Can Israel be both Jewish and democratic?

By Ashley Muse

Israeli parliament, The Knesset in Jerusalem (Photo: Kobi Gideon/GPO)

The question “Can Israel be both Jewish and democratic” was asked of a panel of experts (both American and Israeli) during this year’s American Israel Public Affairs Committee Conference. The panelists used their platforms to attempt to define the two basic components of this equation: democracy and Judaism.

The debate about the apparent “paradox” of a Jewish democratic State of Israel reemerged toward the end of last year. On December 28, Secretary of State John Kerry stood before the American public to demonize the only state that is easily identifiable as the one true democracy in the Middle East: Israel. Ending the year with a bang, the United Nations decided to pursue its anti-Israel agenda and obsessive focus on settlements by pushing a U.N. Security Council resolution blocking Israel from building Jewish homes in the West Bank. Instead of vetoing the resolution, the Obama Administration abstained, allowing the 14–0 vote on the anti-Israel resolution to pass.

Kerry then appeared on national TV to tell the world that “Israel can either be Jewish or democratic. It cannot be both.” While Kerry’s speech contained many incorrect sentiments, this flagrant blow to Israel’s democratic legitimacy was by far the most frustrating. It takes only the briefest of looks at Israel’s history to disprove Kerry’s fallacious statement. Israel has fought tirelessly to preserve her democratic values – an effort that has cost many lives in the process. That blood has not been shed in vain.

Here is a look at how those efforts and evidence from history and the present day prove that Israel was, is and can continue to be, both Jewish and democratic.

First, we must define what it means to be a democracy. The term comes from the Greek words demos, meaning people, and cratos, meaning government. Scholars typically agree on a common definition of democracy as a “government by the people, exercised either directly or through elected representatives.” With this, the four core elements of a democratic system of government include choosing and replacing the government through free and fair elections, active participation of the people in politics and civic life, protection of the human rights of all citizens, and a rule of law in which the laws and procedures apply equally to all citizens.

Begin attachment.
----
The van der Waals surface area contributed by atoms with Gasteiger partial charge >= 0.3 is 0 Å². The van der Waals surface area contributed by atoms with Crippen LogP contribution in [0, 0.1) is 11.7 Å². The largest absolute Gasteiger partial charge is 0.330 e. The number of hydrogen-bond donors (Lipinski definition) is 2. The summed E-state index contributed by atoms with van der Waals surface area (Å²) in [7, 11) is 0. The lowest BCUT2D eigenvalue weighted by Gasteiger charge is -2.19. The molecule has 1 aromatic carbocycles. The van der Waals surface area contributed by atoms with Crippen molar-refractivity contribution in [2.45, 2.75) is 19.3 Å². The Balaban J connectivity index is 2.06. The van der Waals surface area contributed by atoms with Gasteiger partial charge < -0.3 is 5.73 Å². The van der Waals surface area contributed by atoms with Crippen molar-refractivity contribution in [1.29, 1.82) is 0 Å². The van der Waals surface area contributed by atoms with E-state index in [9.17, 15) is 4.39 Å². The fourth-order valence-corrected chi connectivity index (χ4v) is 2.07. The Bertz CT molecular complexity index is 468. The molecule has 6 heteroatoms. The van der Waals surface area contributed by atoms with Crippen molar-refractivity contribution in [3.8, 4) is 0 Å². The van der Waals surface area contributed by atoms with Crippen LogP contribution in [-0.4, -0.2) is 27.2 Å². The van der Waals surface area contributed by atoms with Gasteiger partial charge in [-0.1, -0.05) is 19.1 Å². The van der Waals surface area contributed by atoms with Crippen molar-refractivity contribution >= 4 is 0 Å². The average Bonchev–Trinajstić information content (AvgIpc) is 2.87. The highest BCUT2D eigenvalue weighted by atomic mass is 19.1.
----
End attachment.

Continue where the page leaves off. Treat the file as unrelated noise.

Now that the structure for a democratic state has been outlined, here is how Israel fits in. The Israeli government consists of three main branches: legislative, executive and judicial. Sound familiar? It should. When brainstorming government structure prior to 1948, Jewish leaders from the Jewish People’s Council purposely modeled their new government after the United States’ emphasis on separation of powers. With this, the executive branch is subject to the confidence of the legislative branch and the independence of the judiciary is guaranteed by law.

Israel has democratically elected members of the Knesset, which is part of its legislative branch. Israel also maintains a multiparty system, which contains more legally recognized groups than there are in the United States. The citizens of Israel vote for their preferred party, and thus the 120 seats in the Knesset are assigned proportionally to each party that received votes.

During the AIPAC breakout session, one panelist – Israeli Knesset Member Dr. Nachman Shai –incorrectly suggested that Israel’s current democratic structure can be disputed, and he added that Arab-Israelis do not have the right to vote. This intentionally misleading statement can be easily annulled.

Arabs residents of Israel are allowed to vote, after applying for and being granted citizenship. I often hear the false argument that Israel discriminates against Arabs, when in fact the contrary is true. Not only are Arab citizens of Israel eligible to vote in Israeli elections, they also hold a distinctive representation in the Knesset. This is true across the board. Represented in Israel’s democratic parliamentary are males, females, Jews, Ethiopian Jews, Orthodox Jews, Druze, Christians, Muslims, Arabs, Bedouins and many more. In fact, Israeli citizens can only be disqualified from running for the Knesset if they incite racism, support armed struggle against Israel or negate the existence of the State of Israel as a Jewish and democratic state – an irony, to say the least.